Why in the world did the Campaign for Tobacco-Free Kids agree to this highly-sought-after loophole by Philip Morris?

I can't answer that question. All I can do is reiterate what I said before: With "enemies" like the Campaign for Tobacco-Free Kids, Philip Morris does not really need friends - the Campaign is doing its bidding for it in the halls of Congress.

And the result of that bidding, if successful, would be the erosion of the perceived public perception of the harms of cigarette smoking, largely due to a perceived government stamp of approval of tobacco products and to the tobacco company's newly-found ability to publicly disseminate the fact that tobacco products are now stringently regulated by the federal government.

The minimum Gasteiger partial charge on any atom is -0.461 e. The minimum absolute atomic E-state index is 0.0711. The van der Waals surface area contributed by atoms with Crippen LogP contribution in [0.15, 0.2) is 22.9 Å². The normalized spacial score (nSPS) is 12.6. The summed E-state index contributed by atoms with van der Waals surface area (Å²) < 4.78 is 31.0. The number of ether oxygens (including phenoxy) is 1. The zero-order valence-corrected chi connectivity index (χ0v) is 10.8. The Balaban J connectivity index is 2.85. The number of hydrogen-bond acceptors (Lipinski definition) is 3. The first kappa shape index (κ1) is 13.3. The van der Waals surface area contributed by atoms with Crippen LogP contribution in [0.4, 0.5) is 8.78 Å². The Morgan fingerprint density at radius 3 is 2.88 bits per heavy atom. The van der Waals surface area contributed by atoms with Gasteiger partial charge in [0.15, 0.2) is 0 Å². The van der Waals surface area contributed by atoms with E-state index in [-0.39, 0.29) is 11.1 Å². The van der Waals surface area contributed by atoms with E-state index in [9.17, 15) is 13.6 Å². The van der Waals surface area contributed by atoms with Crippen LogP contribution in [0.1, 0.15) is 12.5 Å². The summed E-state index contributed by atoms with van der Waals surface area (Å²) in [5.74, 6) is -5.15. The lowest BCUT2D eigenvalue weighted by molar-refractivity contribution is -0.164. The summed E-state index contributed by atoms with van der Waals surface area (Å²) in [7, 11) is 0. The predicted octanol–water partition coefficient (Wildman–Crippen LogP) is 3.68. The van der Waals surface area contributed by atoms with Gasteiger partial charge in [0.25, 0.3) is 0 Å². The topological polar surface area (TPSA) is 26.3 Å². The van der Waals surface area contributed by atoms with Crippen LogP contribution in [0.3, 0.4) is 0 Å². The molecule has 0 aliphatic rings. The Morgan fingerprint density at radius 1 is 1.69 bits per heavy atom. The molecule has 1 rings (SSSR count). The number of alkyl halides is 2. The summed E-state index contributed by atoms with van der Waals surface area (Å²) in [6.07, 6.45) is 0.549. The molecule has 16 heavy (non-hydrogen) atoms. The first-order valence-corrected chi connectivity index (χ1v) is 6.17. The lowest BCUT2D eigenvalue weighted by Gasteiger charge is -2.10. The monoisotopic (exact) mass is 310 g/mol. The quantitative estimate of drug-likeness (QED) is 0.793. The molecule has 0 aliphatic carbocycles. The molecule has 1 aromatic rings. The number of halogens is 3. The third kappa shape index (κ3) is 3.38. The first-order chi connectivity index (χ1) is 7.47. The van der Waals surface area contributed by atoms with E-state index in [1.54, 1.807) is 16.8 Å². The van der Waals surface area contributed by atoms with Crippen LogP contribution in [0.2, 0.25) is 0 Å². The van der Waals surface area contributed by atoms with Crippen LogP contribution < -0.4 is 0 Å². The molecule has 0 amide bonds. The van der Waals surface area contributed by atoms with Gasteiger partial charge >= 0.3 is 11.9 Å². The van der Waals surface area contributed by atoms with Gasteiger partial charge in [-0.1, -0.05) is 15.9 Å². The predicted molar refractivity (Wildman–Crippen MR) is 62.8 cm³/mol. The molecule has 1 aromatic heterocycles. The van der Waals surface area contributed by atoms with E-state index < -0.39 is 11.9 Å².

You can't erode the public's perception of the harms of cigarettes without also eroding the public's health. And ultimately, that is what I think the FDA legislation will do.